Release Date: Feb 17, 2015
Record label: Partisan
Many songwriterly records are now presented as musical soap operas, with the romantic and personal disasters that led to the creation of the deep-blue tunes dissected with forensic detail during the pre-release publicity campaign. That sort of heart-on-sleeve business is not Christoffer Gunrup’s cup of cocoa. There are more than subtle hints along the way that some interpersonal trouble lurks behind these deeply melancholy songs (take the slow-burning "To Keep It Going": the mournful mantra appears far too lonesome to venture beyond its relentlessly repeated - and sublimely sad - central appeal for more time or maybe another chance).
The Amazing's last album was entitled Gentle Stream, and that title evokes the Swedish group's aural aesthetic reasonably well. Their sound is unhurried, detailed, and most of all, incredibly beautiful. Picture You, the band's excellent new album, succeeds because like Gentle Stream, the songs are built on a foundation of swirling, intertwining guitars, and unlike anything before it, they explore a myriad of new directions.
Starting with their self-titled first album in 2009, the Amazing quietly built up an impressive body of work with a sound that came from a meeting of flowing psychedelic rock, gentle '70s soft rock, and just a tiny bit of cosmic folk. Their 2015 album, Picture You, is the culmination of all their work, with a combination of wonderfully rich arrangements, inspired playing and singing, and a batch of lengthy songs that both warm the heart and expand the mind. Christoffer Gunrup's vocals have an intimate beauty throughout; he possesses the kind of voice that draws the listener in closer until it feels like he's whispering directly in your ear with one arm around you for a comforting hug.
It could be seen as a massive act of over-confidence to name your band The Amazing. They’re partially a Swedish supergroup – Christoffer Gunrup was originally in Granada whilst Reine Fiske and Fredrik Björling are best known for their work in Dungen. However, that moniker isn’t entirely unjustified considering their past form. 2009 saw them bring out a rich and challenging self-titled debut, which they followed up a couple of years later with the equally melancholic Gentle Stream.
The Amazing’s Christoffer Gunrup would probably make fast friends with Mark Kozelek. At least to the extent you can predict anyone would. Not only is Picture You one of the surprisingly rare rock records of recent vintage drawing legitimate, discernible inspiration from Led Zeppelin, Gunrup just so happens to be influenced by the same exact songs Kozelek namechecked on his spellbinding autobiography "I Watched the Film ‘The Song Remains the Same’".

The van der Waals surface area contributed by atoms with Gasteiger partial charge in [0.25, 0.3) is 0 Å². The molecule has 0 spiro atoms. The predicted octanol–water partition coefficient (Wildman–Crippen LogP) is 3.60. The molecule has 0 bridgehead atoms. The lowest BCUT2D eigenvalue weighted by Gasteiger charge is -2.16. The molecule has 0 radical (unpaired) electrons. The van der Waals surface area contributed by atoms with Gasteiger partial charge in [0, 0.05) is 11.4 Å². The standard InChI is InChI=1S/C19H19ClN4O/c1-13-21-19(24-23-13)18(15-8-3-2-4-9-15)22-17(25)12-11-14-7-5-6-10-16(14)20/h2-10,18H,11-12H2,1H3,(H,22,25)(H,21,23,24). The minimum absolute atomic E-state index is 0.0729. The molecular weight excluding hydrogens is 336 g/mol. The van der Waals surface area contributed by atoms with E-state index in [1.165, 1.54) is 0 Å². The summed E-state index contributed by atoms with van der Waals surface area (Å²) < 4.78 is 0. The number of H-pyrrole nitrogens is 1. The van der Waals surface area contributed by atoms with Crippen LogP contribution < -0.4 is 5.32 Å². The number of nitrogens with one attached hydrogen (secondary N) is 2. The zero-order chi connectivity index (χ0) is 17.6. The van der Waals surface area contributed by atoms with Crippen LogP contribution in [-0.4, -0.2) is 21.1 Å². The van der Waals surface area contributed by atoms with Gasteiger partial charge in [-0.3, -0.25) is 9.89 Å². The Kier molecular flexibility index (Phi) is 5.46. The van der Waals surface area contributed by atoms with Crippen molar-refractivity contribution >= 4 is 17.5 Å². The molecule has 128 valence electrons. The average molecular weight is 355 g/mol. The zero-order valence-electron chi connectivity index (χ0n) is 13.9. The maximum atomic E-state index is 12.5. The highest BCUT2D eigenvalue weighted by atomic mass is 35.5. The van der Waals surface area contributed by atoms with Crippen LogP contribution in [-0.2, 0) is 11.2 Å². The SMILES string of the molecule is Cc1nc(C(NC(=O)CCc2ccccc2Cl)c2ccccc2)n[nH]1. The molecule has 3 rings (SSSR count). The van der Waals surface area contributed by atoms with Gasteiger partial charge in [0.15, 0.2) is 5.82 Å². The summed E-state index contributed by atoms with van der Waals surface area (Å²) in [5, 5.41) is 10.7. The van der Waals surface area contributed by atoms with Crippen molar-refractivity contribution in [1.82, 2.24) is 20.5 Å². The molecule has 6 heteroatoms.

The title of Picture You, the Amazing’s new record, implies a sort of clarity, coming to a point where things are seen clearly. Maybe it’s a command to do as much. Either way, it becomes misleading once you hear the music on this album. This is not because the band’s expansive sonic textures are unclear, even as they invite adjectives like “hazy” and “gauzy”, but more because they don’t travel a straight A-to-B, problem-to-solution arc.
On Picture You, The Amazing incorporates traces of psychedelic rock, ’60s pop, and even twee, mostly in the soft-spoken, accented vocals of lead singer Christoffer Gunrup. If that all sounds like chaos, it isn’t. The Amazing has a plan, and they’re rewarded for following it to its furthest conclusion. Almost every track on the band’s third album finds itself on the far side of the five-minute mark, and that’s because no one in The Amazing is in any kind of rush.
The AmazingPicture You(Partisan)3.5 out of 5 stars Listening to the Swedish band The Amazing is akin to taking a trip back into the mid-80s. That was an era when groups such as the Church, the Mighty Lemon Drops, the Cocteau Twins and others popularized a style that floated on a bed of intertwining guitars, breathy vocals and wistful soundscapes. Earlier touchstones are 60s era Pink Floyd and the early Moody Blues whose trippy sounds fell between space rock, psychedelic pop, trance and shoe gaze.
You know about the big releases each week, but what about those smaller albums which may have passed underneath your radar. Don’t miss out on the smaller, lesser-known gems which might become some of your favourites. We’ve rounded up six of the best new album releases from this week: discover the young and dumb punk of Dune Rats, The Monochrome Set’s Who-like crescendos and more.